Leeds jail `is an affront to dignity'

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"Unremitting and severe overcrowding" at Leeds prison has produced some of the poorest conditions seen in an English jail, the Chief Inspector of Prisons said yesterday. They were "an affront to human dignity", he said.

The exercise yard for the jail's most serious offenders was a "disgraceful cage, contaminated by human excrement and bird droppings''.

The "dark, shabby'' segregation block was infested with vermin, and an underground holding centre was "filthy and unhygienic".

"Our sympathies were for the staff - as well as the prisoners - who had to share these conditions," said Judge Stephen Tumim, in a damning report. "Leeds staff are trapped in a warehouse with apparently no chance to put things right. The prison has to develop a pride in the service it gives to the public by holding prisoners in decent conditions."

The report condemns the Victorian jail as "deeply unsatisfactory and well below standard".

Judge Tumim said the 1847 jail had an "impressive" strategic plan for the future, but "depressingly little" had changed since the last inspection in 1989: two new wings had been built but only one was occupied.

He said the prison was "bereft" of constructive work for inmates except for four industrial shops, and there were insufficient places in education classes.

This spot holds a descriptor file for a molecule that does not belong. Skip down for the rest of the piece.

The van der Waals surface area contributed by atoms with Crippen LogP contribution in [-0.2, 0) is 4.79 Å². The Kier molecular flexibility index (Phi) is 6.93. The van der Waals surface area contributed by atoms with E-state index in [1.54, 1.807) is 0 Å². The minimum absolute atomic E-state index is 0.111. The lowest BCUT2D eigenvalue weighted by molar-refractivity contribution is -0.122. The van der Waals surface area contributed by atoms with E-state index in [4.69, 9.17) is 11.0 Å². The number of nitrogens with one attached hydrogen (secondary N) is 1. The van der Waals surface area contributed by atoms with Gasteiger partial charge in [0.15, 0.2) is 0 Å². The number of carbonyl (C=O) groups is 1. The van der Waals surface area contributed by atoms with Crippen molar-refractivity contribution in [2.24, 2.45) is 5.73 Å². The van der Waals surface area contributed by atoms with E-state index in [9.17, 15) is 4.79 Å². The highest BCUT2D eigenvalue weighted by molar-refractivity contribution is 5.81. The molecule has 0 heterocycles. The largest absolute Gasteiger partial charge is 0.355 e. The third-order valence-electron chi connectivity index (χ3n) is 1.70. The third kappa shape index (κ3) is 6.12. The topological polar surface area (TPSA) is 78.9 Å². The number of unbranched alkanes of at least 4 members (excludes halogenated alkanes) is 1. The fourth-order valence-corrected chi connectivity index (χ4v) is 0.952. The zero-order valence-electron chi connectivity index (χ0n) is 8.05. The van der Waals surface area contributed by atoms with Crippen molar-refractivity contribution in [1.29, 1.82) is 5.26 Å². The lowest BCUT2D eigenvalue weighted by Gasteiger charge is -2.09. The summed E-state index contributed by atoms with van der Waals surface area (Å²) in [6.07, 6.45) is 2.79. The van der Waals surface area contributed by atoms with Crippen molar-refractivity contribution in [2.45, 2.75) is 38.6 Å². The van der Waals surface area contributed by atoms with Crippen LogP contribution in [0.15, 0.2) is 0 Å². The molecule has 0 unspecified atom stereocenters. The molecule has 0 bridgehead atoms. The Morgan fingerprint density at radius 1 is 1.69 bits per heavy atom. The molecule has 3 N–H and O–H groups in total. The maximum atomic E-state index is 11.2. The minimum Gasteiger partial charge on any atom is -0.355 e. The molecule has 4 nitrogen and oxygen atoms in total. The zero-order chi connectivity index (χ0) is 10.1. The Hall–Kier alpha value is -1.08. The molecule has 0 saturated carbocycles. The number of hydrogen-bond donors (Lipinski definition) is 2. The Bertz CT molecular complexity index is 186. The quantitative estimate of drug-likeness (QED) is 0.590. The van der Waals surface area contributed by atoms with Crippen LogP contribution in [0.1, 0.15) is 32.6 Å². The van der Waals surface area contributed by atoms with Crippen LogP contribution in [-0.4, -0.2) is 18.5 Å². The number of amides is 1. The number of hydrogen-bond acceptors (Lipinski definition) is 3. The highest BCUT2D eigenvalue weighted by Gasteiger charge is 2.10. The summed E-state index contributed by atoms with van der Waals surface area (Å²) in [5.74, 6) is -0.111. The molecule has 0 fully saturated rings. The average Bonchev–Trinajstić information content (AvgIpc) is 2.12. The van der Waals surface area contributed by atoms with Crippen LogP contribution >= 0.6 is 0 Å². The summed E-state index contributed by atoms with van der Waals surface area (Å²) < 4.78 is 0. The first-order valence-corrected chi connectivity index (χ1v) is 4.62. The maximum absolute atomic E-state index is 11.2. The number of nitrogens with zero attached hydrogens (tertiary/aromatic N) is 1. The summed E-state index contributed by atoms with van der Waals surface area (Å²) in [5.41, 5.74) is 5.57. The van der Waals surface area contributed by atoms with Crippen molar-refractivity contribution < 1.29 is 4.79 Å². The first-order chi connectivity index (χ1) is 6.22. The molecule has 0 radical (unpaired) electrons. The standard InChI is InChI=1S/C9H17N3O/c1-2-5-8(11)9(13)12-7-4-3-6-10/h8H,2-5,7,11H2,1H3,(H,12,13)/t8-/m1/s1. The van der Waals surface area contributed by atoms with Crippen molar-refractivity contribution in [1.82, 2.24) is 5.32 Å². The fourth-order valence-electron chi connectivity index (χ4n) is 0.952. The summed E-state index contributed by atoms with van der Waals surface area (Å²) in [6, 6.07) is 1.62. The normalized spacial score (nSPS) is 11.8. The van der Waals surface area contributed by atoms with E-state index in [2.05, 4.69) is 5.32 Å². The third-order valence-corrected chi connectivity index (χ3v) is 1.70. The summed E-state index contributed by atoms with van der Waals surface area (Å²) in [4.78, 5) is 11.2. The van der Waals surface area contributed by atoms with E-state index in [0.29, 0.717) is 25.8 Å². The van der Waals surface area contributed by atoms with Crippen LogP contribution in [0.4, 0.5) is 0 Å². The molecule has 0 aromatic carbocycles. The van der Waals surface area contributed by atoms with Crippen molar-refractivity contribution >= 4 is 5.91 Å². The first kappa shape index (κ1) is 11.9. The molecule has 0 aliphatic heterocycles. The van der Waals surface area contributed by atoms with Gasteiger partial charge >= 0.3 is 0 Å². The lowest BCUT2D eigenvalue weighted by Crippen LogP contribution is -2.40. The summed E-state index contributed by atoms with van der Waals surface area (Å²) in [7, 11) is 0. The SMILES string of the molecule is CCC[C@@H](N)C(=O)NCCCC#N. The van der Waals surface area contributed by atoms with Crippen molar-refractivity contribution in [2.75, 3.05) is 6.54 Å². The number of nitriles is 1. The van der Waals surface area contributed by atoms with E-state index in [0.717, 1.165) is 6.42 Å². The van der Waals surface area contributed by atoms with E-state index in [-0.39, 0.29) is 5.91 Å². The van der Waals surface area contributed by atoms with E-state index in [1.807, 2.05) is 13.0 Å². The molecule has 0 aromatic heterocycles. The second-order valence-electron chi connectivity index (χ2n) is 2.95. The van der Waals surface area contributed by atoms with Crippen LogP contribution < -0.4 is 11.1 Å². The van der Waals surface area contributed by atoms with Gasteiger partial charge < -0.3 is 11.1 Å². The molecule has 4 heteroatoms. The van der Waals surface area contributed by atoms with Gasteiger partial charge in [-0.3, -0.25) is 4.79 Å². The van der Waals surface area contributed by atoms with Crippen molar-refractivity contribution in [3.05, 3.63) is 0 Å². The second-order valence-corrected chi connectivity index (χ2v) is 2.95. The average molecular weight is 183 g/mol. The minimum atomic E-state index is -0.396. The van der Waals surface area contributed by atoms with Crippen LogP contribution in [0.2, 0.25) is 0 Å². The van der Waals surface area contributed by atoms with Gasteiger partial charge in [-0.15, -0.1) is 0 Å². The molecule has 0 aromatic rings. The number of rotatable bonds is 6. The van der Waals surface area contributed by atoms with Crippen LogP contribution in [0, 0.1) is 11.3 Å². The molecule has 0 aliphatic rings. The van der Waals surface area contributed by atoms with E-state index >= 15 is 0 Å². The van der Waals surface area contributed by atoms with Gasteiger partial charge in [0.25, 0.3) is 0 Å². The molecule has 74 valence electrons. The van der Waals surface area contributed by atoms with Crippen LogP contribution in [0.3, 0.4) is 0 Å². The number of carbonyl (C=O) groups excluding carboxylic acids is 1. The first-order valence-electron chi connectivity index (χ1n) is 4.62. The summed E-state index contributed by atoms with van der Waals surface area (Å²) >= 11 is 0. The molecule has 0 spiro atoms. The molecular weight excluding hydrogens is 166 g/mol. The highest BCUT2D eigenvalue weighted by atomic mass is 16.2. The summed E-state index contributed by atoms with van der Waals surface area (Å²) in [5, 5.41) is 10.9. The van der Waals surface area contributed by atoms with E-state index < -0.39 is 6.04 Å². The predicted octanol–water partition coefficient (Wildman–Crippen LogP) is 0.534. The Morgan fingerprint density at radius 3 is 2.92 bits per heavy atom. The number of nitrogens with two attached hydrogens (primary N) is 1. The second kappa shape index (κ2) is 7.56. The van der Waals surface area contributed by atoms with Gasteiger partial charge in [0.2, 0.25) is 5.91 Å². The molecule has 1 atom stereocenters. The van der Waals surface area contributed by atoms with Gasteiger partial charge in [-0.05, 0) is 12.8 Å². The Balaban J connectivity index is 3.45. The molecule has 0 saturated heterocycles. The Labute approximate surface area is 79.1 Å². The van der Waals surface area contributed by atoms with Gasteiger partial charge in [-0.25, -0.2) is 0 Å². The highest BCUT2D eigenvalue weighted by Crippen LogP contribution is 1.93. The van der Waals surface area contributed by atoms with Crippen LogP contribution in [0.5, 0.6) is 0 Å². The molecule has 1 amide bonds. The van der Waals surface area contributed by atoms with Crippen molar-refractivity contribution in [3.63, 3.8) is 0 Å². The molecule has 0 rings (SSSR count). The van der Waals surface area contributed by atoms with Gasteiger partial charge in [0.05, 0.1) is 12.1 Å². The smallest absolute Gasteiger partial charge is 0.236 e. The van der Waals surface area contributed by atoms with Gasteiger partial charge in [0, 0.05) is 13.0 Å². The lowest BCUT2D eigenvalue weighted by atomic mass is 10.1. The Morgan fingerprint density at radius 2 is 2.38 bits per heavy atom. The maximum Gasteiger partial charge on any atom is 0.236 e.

When Judge Tumim inspected the jail last June, the prison population was 1,104 - well above the certified accommodation figure of 985.

Yesterday Judge Tumim said: "The failure of the Prison Service to relieve the unrelenting pressure of overcrowding is denying the governor and his staff the opportunity to work to the service's own stated vision of its task and the values to be upheld."

But Tony Fitzpatrick, Leeds's governor, said: "The report is inaccurate to label Leeds as `deeply unsatisfactory'. The prison is seeing the largest redevelopment programme in its history which is transforming prisoners' lives for the better.

"I accept that the conditions in the three Victorian wings are basic, but I cannot agree with the Inspectorate's assertion that conditions here are an `affront to human dignity'."

However, Paul Cavadino, chair of the Penal Affairs' Consortium,said the report was an indictment of the Government's "prison works" policy.

"As long as our prisons contain far more prisoners than they were designed to hold, staff will be working against the odds in attempting to rehabilitate prisoners."